With the Tonys only one week away, get the rundown on each of the best revival of a play nominees with The Hollywood Reporter's original reviews of all five plays.
Angels in America is nominated for the best revival of a play at the 2018 Tony Awards alongside Edward Albee's Three Tall Women, Eugene O'Neill's The Iceman Cometh, Lobby Hero and Travesties.
Look back at all the original reviews of these plays before the winner is announced during a June 10 ceremony at 8 p.m. ET, airing live on CBS (tape-delayed on the West Coast) from New York City's Radio City Music Hall. Sara Bareilles and Josh Groban are set to host.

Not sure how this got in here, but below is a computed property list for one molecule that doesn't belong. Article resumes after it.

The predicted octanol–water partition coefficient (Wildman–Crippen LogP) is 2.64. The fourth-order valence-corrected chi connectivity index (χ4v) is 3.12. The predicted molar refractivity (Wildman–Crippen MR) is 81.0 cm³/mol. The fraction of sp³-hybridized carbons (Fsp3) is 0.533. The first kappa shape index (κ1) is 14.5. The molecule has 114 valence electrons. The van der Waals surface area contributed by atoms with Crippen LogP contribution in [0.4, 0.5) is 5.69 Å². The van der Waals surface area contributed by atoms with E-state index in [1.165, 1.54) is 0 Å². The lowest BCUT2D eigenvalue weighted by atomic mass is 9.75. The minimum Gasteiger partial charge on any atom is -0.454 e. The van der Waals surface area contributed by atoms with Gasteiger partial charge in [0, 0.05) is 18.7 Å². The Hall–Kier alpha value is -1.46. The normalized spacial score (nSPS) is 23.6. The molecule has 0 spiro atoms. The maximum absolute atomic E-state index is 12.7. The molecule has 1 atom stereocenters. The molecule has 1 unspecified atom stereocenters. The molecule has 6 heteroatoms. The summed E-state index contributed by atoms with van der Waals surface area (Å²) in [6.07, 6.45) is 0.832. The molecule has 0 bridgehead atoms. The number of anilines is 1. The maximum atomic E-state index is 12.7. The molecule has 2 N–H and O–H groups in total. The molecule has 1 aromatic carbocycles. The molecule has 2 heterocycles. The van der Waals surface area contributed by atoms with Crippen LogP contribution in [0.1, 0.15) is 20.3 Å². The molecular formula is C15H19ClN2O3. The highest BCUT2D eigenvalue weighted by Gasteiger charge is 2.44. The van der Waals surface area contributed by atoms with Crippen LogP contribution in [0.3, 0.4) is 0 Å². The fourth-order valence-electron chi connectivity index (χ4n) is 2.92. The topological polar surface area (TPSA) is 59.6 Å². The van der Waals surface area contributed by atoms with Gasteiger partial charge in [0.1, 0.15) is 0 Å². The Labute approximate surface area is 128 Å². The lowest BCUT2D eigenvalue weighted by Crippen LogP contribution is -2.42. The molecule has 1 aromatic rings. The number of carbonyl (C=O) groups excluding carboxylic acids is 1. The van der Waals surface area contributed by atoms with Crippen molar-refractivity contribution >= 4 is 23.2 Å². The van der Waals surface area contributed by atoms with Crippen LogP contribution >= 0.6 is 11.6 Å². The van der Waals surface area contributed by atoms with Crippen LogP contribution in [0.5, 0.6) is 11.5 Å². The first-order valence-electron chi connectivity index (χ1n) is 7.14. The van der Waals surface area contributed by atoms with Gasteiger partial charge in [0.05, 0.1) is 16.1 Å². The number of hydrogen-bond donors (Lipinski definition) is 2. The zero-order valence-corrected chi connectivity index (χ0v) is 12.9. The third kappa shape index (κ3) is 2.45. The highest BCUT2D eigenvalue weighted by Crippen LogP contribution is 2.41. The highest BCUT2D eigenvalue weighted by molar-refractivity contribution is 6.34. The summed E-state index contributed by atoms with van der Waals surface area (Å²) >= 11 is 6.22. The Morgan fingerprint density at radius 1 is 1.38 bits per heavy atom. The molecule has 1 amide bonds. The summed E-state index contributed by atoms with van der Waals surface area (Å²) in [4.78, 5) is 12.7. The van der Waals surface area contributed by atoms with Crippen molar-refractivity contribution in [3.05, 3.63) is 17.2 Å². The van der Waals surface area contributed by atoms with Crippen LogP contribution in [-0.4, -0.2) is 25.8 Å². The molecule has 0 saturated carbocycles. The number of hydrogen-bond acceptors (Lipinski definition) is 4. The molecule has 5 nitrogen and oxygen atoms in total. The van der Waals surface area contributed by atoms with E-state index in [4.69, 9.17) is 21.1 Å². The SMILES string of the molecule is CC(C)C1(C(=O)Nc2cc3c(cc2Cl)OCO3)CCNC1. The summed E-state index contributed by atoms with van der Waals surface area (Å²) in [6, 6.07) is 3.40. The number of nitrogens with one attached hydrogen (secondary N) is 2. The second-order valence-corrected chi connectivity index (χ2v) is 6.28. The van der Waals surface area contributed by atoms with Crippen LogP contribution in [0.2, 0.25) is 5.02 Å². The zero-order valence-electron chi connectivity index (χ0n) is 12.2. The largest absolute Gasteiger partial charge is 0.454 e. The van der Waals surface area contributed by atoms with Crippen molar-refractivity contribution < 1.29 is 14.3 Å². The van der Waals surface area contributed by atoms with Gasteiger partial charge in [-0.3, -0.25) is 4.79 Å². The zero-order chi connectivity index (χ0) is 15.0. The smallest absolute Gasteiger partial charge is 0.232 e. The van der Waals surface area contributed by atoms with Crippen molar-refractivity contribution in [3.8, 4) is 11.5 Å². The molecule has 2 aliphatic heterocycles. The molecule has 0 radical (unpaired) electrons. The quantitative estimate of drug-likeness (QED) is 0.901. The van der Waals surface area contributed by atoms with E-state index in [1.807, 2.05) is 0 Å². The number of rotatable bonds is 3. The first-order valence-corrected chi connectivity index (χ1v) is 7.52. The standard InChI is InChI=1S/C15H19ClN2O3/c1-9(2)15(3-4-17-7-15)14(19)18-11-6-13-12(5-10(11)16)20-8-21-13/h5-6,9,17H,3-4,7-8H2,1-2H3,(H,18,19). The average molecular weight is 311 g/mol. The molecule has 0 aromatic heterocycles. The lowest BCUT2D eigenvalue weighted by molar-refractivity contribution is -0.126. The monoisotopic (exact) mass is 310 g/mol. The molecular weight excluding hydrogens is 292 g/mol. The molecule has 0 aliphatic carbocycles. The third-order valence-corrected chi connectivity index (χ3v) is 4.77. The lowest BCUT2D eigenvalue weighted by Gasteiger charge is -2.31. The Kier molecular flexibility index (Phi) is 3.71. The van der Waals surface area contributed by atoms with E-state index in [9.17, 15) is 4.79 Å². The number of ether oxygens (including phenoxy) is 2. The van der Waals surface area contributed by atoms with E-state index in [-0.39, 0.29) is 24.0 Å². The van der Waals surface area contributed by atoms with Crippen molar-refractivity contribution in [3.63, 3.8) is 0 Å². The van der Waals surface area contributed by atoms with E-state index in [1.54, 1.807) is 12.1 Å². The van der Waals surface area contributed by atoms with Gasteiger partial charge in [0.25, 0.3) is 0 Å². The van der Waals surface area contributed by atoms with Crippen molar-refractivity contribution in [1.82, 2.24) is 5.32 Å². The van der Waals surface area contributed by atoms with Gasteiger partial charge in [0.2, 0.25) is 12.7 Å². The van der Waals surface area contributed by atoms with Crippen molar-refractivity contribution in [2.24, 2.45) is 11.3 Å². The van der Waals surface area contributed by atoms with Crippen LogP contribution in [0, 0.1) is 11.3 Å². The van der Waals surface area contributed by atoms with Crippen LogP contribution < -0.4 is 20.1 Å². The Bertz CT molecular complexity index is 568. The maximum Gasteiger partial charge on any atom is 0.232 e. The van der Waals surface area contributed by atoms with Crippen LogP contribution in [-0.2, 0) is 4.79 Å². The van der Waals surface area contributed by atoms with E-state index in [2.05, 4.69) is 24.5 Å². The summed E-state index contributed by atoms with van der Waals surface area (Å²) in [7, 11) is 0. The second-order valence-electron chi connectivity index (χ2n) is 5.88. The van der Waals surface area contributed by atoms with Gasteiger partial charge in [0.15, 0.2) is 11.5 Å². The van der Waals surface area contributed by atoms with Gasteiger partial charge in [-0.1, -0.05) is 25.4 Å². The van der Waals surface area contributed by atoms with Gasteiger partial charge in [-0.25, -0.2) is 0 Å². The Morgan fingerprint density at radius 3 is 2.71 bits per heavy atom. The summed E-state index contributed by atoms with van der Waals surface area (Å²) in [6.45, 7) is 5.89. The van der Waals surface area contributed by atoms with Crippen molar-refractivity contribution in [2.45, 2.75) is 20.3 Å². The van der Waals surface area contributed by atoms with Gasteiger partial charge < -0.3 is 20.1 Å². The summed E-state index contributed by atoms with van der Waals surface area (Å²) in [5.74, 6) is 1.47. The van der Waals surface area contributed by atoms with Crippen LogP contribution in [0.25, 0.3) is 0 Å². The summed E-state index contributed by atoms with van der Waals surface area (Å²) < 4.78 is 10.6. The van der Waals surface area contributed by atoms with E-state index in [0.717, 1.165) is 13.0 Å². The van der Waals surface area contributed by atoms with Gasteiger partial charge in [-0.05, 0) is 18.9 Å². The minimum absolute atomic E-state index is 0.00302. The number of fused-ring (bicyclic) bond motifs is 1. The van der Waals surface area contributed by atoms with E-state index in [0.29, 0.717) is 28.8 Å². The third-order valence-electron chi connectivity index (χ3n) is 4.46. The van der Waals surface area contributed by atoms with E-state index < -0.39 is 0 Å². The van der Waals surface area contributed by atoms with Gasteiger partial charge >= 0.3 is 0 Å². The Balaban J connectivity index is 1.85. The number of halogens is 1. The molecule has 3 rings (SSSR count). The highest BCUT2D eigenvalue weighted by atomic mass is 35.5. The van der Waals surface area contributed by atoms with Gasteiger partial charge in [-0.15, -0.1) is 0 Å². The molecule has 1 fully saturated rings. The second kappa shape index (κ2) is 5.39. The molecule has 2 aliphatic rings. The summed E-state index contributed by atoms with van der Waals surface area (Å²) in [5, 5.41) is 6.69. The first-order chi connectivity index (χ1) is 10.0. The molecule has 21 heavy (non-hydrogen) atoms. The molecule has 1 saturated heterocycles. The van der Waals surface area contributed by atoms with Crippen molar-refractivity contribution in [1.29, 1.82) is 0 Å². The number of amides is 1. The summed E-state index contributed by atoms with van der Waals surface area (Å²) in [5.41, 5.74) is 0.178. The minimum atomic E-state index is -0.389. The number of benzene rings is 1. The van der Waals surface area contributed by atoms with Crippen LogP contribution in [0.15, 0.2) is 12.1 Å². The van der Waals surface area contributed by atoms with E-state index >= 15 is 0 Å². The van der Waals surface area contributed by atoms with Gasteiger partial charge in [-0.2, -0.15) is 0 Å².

There's a wealth of specific references throughout Angels in America to pinpoint the time frame of Tony Kushner's glorious epic canvas to the mid-1980s — the AIDS crisis was at its height, Reaganomics was reshaping the future, damage to the ozone layer was setting off alarm bells, and Mikhail Gorbachev's glasnost policy reforms were bringing an end to the Cold War. But don't let that fool you into thinking this landmark theatrical diptych is a sociopolitical history lesson. For evidence of how relevant the drama remains more than 25 years after it was first produced, just observe Nathan Lane's virtuoso turn as far-right power broker Roy M. Cohn. That litigious, biliously profane bully systematically denies his homosexuality, his illness and any other inconvenient truth, defining himself with one blunt little word: clout.Even without the knowledge that Cohn was the trusted attorney of a young Donald Trump, just as he himself had been mentored by reviled demagogue Joseph McCarthy, the connection to our current reality of alternative facts, political degradation and shameless conflicts of interest is as bold as the neon that throbs in the semi-darkness onstage. In a superlative production like this one, directed with laser-like acuity by Marianne Elliott and imported from London's National Theatre, it's the prescience of the writing that truly astonishes — no less than the harrowing beauty, the wildly imaginative flights and the acerbic humor of the drama, or the riveting work of a magnificent ensemble.